Director of Athletics Shawn Eichorst’s goal: Improve Nebraska’s record graduation rate to 90 percent by 2018.
Photo by Scott Bruhn/Nebraska Communications

Husker Student-Athletes Post Highest GPA in History

By NU Athletic Communications

Audio 1: Shawn Eichorst

Audio 2: Jim Delany

Audio 3: Bill Carollo

Audio 4: Jordan Larson

Randy York’s N-Sider

Official Blog of the Huskers

Nebraska Director of Athletics Shawn Eichorst programmed his monthly radio show Wednesday night to showcase three nationally prominent guests – Big Ten Conference Commissioner Jim Delany, Big Ten Supervisor of Officials Bill Carollo and two-time Husker Olympian Jordan Larson.

All three guests were interesting while sharing their thoughts with studio host Greg Sharpe. Husker fans will enjoy listening to all three segments, which followed Eichorst describing the Huskers’ 2015-16 season as an “amazing” academic year.

“It’s the best year we’ve ever had academically,” he said. “Our academic progress rate was at an all-time high. All 24 programs achieved higher. Our graduation rate is up to 86 percent – three percent higher than last year and the highest in our history.”

Goal for 600-Plus Student-Athletes: A 90-Percent Graduation Rate in 2018

“Our goal is to reach 90 percent by 2018,” Eichorst said. “Our collective cumulative GPA for more than 600 student-athletes is 3.211. That’s amazing when you think about all the things we’re doing during the day and then getting that done in the classroom. That’s the highest GPA we’ve had since we’ve kept track, and that goes back to 1992.”

Eichorst also pointed out that Nebraska added five Academic All-America awards to its nation-leading total of 325. Four were first-team honorees – Mattie Fowler (Softball), Levi Gipson (Men’s Track & Field), Cody Rush (Men’s Track & Field) and Shavon Shields (Men’s Basketball). Ryan Boldt was a third-team Academic All-American.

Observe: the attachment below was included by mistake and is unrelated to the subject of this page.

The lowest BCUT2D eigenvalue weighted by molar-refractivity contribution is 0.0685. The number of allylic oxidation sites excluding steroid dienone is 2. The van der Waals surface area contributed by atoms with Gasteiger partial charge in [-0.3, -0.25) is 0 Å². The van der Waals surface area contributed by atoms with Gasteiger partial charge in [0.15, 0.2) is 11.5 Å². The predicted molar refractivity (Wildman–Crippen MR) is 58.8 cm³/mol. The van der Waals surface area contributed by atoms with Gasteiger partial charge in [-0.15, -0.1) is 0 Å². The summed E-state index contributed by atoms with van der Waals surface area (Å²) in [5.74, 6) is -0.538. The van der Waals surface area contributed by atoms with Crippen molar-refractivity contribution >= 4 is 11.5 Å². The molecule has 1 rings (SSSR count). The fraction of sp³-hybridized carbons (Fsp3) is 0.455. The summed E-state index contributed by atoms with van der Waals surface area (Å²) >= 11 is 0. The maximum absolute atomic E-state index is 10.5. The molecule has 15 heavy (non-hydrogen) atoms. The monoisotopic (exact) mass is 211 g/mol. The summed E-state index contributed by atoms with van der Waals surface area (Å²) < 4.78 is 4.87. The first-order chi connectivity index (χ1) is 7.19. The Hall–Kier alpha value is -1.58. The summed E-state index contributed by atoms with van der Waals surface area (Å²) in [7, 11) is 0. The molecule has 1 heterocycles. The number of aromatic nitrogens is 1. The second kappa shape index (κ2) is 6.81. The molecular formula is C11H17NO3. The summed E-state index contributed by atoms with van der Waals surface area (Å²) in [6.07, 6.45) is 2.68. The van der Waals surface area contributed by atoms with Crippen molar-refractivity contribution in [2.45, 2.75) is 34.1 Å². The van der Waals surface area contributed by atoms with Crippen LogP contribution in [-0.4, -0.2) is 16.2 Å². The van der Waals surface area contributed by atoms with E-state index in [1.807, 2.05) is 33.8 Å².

The 2015-16 year was historic for Husker student-athletes. “It’s a great tribute to our coaches, support staff and our fan base,” Eichorst said. “They provide great support and help academics reach such a high level.”

Winning Championships Is Important to Coaches, Athletes, Staff, Fans

“Athletically, there’s no question that we want to win,” Eichorst said. “We want to win championships at the highest level. That’s the intention of our coaches and our athletes from the get-go. Last year was special. We won the National Championship in volleyball, were national runner-up in bowling and our men’s track & field team finished with Big Ten Championships indoors and outdoors.

“Several of our teams finished in the top 10 nationally, and we added 49 All-Americans from that group,” Eichorst said. “We had a successful year athletically, and in my mind, we’re building to get better than that and compete at a higher level.”

Hosting about 1.3 million fans this past year “was amazing,” Eichorst said, adding that the Huskers ranked in the top 15 in average attendance in 10 sports, plus continues the nation’s longest consecutive home sellout streak in football with 347 games. NU also has the nation’s longest consecutive home sellout streak in volleyball with 204 matches.

“We’re sold out again this year in football and in volleyball, so we will extend those streaks another year,” Eichorst said.

Losing Semifinals Was Heartbreaking; Earning Bronze Gave Larson Chills

Larson said it was “definitely heartbreaking” to lose to Serbia in the Olympic semifinals in Rio de Janeiro, especially "when you invest four straight years of your life and the blood, sweat and tears that go with that challenge. We did everything that we could,” she said. “We left everything out there. They were just two points better, unfortunately. Serbia is a great team. We beat them in pool play, and they obviously wanted to fight back and did a great job.”

Team USA rebounded to win the bronze medal. “It gives me chills just thinking about it,” Larson said, describing the "great experience” for three former Huskers (Larson, Kayla Banwarth and Kelsey Robinson) to help their teammates come back from adversity and earn the bronze.

Just like they are on the court, the Husker trio showed their togetherness, posing on the first row in the Olympic bronze celebration above. Banwarth is No. 2, Robinson No. 23 and Larson No.10. Big Red fans are proud of having three bronze medalists on the same team.

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